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>
>  >CALL FOR PAPERS
>>
>>Narrative Emotion: Feeling Form and Function
>>
>>Special Issue of JNT: The Journal of Narrative Theory
>>
>>Issue Editors: Ingrid Geerken and Jeffrey Pence
>>
>>Deadline: December 15, 2003
>>
>>Emotion is a vital and understudied aspect of aesthetic. We are drawn to
>>the aesthetic again and again because its impact is registered affectively
>>and somatically, as well as via rational cognition.  These emotional
>>responses are not merely secondary correlatives to more important and
>>intricate modes of thought.  Affective experiences of the aesthetic are
>>themselves complex phenomena with temporal and spatial structures that
>>deserve analyses in their own terms, as well as in relation to the various
>>specific modes (genre, media) and moments (historical, cultural) of their
>>articulation.
>>
>>Are emotions, experienced and recalled in time and space, inherently
>>narrative in character?  At the very least, expressed emotions become
>>narratives, and bear the imprint of the emotions that motivated their
>>production.  In turn, these narratives engender a variety of affective
>>responses in audiences.  Assessing the emotional response of an audience is
>>one way among many of discerning these embedded structures in narrative. In
>>this special issue, we are interested in collecting a body of work that
>>could establish the study of narrative emotion as an interdisciplinary
>>field, drawing from the diverse methods of such discourses as textual
>>criticism (of fiction, film, architecture, etc), philosophy, history and
>>psychology. At their intersections, these approaches may generate insights
>>into the history of the emotions, the viability of a poetics of feeling,
>>and the impact different media and narrative modes have upon affective
>>experience.
>>
>>We invite submissions that address the form and function of narrative
>>emotions from a variety of perspectives.  Emotions can be characterized by
>>a particular mental process: shame produces an obsessive recalling of the
>>unfortunate incident, regret an imaginative exploration of alternatives.
>>Such mental patterns might be seen to have a corollary in narrative
>>techniques (in, for example, flashback or conjecture). Alternately, the
>>affective economy of a text may appear blocked or redirected in unexpected
>>ways--such as the refusal of melancholy in a work dealing with an excess of
>>mourning. From other angles, the history of the senses could be re-examined
>>to explore how feelings are fashioned by the time, place and medium in
>>which they are expressed and encountered.  In addition, a study of
>>narrative emotions could be used to engage and intersect with recent
>>developments in narratology and cognitive science. An analysis of the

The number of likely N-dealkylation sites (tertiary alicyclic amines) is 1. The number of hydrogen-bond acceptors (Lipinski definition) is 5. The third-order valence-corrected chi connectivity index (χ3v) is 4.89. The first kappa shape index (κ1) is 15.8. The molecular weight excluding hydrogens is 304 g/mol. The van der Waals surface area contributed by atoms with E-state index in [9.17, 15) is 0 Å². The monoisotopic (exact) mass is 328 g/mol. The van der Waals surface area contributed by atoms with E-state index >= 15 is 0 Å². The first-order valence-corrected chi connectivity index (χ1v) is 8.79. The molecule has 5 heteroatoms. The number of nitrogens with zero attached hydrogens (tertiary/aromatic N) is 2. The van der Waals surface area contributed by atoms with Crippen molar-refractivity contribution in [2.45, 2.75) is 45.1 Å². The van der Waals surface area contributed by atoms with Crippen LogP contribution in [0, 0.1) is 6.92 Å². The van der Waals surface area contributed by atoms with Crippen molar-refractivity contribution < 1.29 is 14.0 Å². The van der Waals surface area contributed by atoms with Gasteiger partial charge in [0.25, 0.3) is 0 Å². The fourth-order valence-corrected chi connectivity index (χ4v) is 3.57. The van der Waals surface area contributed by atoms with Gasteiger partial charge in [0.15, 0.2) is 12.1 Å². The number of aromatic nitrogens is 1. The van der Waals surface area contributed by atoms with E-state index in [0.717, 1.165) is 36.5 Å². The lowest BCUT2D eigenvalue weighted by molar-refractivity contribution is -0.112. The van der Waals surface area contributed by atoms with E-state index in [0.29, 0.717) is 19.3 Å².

>>relation between feeling and form could even engender a new way of reading
>>texts; one, for example, that mediates between formalism and historicism by
>>privileging the phenomenological experiences of thinking and feeling
>>subjects.
>>
>>This special issue can begin to make visible a topology of narrative form
>>and affective function along these (or other) lines. As a whole, we hope
>>the special issue will answer larger questions related to these topics.
>>For example, how might textual criticism, philosophy, history and
>>psychology contribute to developing a poetics of feeling, a history of
>>emotion, or an account of narrative as emotion and emotion as narrative?
>>How might (or might not) an analysis of narrative emotion move from the
>>register of the idiosyncratic to the generalizable?  What contradictions or
>>challenges might a systematic approach to the study of affective experience
>>encounter within its own project?  What might such a systematic approach
>>have to offer to other humanistic disciplines?
>>
>>
>>
>>To submit:  Contributions should be between 3000 and 10000 words and
>>follow MLA style (5th edition).  Footnotes should be kept to a minimum and
>>incorporated into the text where possible.  Contributors may submit
>  >electronic or printed copies of their manuscripts.  The editors will not
>>return copies of submissions unless a stamped, self-addressed envelope is
>>enclosed.  Overseas authors may wish to submit disposable copies and so
>>indicate in an accompanying letter.
>>
>>Printed submissions should be addressed to:
>>
>>Jeffrey Pence
>>Department of English &
>>    Cinema Studies Program
>>Rice 130
>>Oberlin College
>>10 North Professor Street
>>Oberlin, OH  44074
>>
>>
>>Electronic submissions (Word attachment) should be addressed to:
>>
>>[log in to unmask]
>>
>>
>>Deadline for receipt of submissions:  December 15, 2003
>>
>>
>>For more information, consultation on manuscript ideas or any other
>>queries, contact either:
>>
>>Ingrid Geerken:  [log in to unmask]
>>
>>Or
>>
>>Jeffrey Pence:  [log in to unmask]
>
>--


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